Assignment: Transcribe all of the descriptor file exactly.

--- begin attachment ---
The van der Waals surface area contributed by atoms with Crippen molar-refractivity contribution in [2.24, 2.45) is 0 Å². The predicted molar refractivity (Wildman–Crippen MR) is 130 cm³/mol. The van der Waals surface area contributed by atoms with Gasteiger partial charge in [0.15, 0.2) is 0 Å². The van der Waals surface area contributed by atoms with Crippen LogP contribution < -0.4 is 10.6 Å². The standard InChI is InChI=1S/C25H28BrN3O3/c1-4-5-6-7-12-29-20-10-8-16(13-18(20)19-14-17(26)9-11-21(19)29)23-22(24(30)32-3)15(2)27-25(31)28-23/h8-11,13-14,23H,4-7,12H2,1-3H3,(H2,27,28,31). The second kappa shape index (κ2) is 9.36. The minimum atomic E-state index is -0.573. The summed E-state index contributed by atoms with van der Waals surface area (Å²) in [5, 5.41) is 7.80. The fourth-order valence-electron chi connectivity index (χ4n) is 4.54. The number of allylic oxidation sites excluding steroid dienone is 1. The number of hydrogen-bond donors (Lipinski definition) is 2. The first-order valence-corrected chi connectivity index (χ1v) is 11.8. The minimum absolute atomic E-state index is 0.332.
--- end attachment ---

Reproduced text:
The van der Waals surface area contributed by atoms with Crippen molar-refractivity contribution in [2.24, 2.45) is 0 Å². The predicted molar refractivity (Wildman–Crippen MR) is 130 cm³/mol. The van der Waals surface area contributed by atoms with Gasteiger partial charge in [0.15, 0.2) is 0 Å². The van der Waals surface area contributed by atoms with Crippen LogP contribution < -0.4 is 10.6 Å². The standard InChI is InChI=1S/C25H28BrN3O3/c1-4-5-6-7-12-29-20-10-8-16(13-18(20)19-14-17(26)9-11-21(19)29)23-22(24(30)32-3)15(2)27-25(31)28-23/h8-11,13-14,23H,4-7,12H2,1-3H3,(H2,27,28,31). The second kappa shape index (κ2) is 9.36. The minimum atomic E-state index is -0.573. The summed E-state index contributed by atoms with van der Waals surface area (Å²) in [5, 5.41) is 7.80. The fourth-order valence-electron chi connectivity index (χ4n) is 4.54. The number of allylic oxidation sites excluding steroid dienone is 1. The number of hydrogen-bond donors (Lipinski definition) is 2. The first-order valence-corrected chi connectivity index (χ1v) is 11.8. The minimum absolute atomic E-state index is 0.332.